Next, use your strategy decisions to answer, “How can we get there?” Your choices depend on market opportunities you see with consumers, competitors, or situations. Most importantly, the strategies must provide clear marching orders. Above all, they define the strategic program you are investing in, the focused opportunity, the desired market impact and the payback in a performance result that benefits the branded business.
Finally, the tactics answer, “What do we need to do?” Framed entirely by strategy, tactics turn into action plans with clear marching orders to your teams. Decide on which activities to invest in to stay on track with your vision. Most importantly, the best ideas must deliver the highest ROI (return on investment) and the highest ROE (return on effort). With a long-range strategic plan, you don’t have to get too specific with the tactics.
Align the brand idea across five consumer touchpoints
Today’s market is a cluttered mess. The consumer is bombarded with brand messages all day, and inundated with more information from influencers, friends, experts, critics, and competitors. While the internet makes shopping easier, consumers must now filter out tons of information daily. Moreover, the consumer’s shopping patterns have gone from a simple, linear purchase pattern into complex, cluttered chaos.
Use the brand idea as an organizing tool
Five main touchpoints reach consumers, including the brand promise, brand story, innovation, purchase moment, and consumer experience. Regardless of the order, they reach the consumer; if the brand does not deliver a consistent message, the consumer will be confused and likely shut out that brand.strategic plan. Brands cannot control what order each touchpoint reaches the consumer. And, they can undoubtedly align each of those touchpoints under the brand idea.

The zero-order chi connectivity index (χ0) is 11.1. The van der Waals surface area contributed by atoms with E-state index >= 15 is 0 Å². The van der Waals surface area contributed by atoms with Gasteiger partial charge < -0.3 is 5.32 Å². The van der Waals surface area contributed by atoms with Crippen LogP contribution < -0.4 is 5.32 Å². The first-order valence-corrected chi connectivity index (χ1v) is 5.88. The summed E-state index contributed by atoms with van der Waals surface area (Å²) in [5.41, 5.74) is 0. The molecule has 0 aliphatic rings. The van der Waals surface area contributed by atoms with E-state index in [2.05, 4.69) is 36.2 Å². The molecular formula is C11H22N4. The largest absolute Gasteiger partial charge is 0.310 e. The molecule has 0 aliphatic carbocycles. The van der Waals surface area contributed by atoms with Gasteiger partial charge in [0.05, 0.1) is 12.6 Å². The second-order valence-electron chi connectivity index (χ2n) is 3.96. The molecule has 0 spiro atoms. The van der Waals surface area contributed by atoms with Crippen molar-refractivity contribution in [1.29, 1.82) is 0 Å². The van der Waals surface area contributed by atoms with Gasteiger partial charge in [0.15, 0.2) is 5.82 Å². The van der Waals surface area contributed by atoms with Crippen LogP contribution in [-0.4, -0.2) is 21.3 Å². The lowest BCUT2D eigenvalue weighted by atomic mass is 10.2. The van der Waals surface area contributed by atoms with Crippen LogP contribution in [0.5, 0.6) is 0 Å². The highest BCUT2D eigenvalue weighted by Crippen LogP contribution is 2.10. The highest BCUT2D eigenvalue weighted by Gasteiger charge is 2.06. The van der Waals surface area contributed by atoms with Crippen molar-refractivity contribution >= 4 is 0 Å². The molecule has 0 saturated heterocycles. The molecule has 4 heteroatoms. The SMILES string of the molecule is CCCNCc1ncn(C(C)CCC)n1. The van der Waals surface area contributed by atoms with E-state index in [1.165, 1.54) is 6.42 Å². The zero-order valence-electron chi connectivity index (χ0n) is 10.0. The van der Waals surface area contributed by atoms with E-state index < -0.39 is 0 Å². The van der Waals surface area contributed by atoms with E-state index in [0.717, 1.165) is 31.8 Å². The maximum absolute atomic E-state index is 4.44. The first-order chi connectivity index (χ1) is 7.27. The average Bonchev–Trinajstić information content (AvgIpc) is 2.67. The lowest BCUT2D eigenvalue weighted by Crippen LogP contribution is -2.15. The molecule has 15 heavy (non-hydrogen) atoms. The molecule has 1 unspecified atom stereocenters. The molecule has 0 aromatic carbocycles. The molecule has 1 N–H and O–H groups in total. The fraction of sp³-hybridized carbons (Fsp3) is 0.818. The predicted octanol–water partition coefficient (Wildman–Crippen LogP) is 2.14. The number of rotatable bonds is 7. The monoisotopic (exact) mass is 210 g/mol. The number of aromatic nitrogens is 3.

First, use the brand idea to inspire a simple brand promise that separates your brand from competitors. Essentially, make sure you position your brand as better, different, or cheaper.
Next, use a brand story to bring the brand idea to life to motivate consumers to think, feel, or act while it works establishes the ideal brand’s reputation to be held in the minds and hearts of the consumer. Above all, the brand story aligns all brand communications across all media options.
Then, use the brand idea to build a fundamentally sound product, staying at the forefront of trends and technology to deliver innovation. Furthermore, steer the product development teams to ensure they remain true to the brand idea.
In addition, make sure the brand idea must move consumers along the purchase journey to the final purchase decision. Essentially, use the brand idea to align the sales team and set up retail channels.
Finally, turn the usage into a consumer experience that becomes a ritual and favorite part of the consumer’s day. And, the brand idea guides the culture of everyone behind the brand who deliver the experience.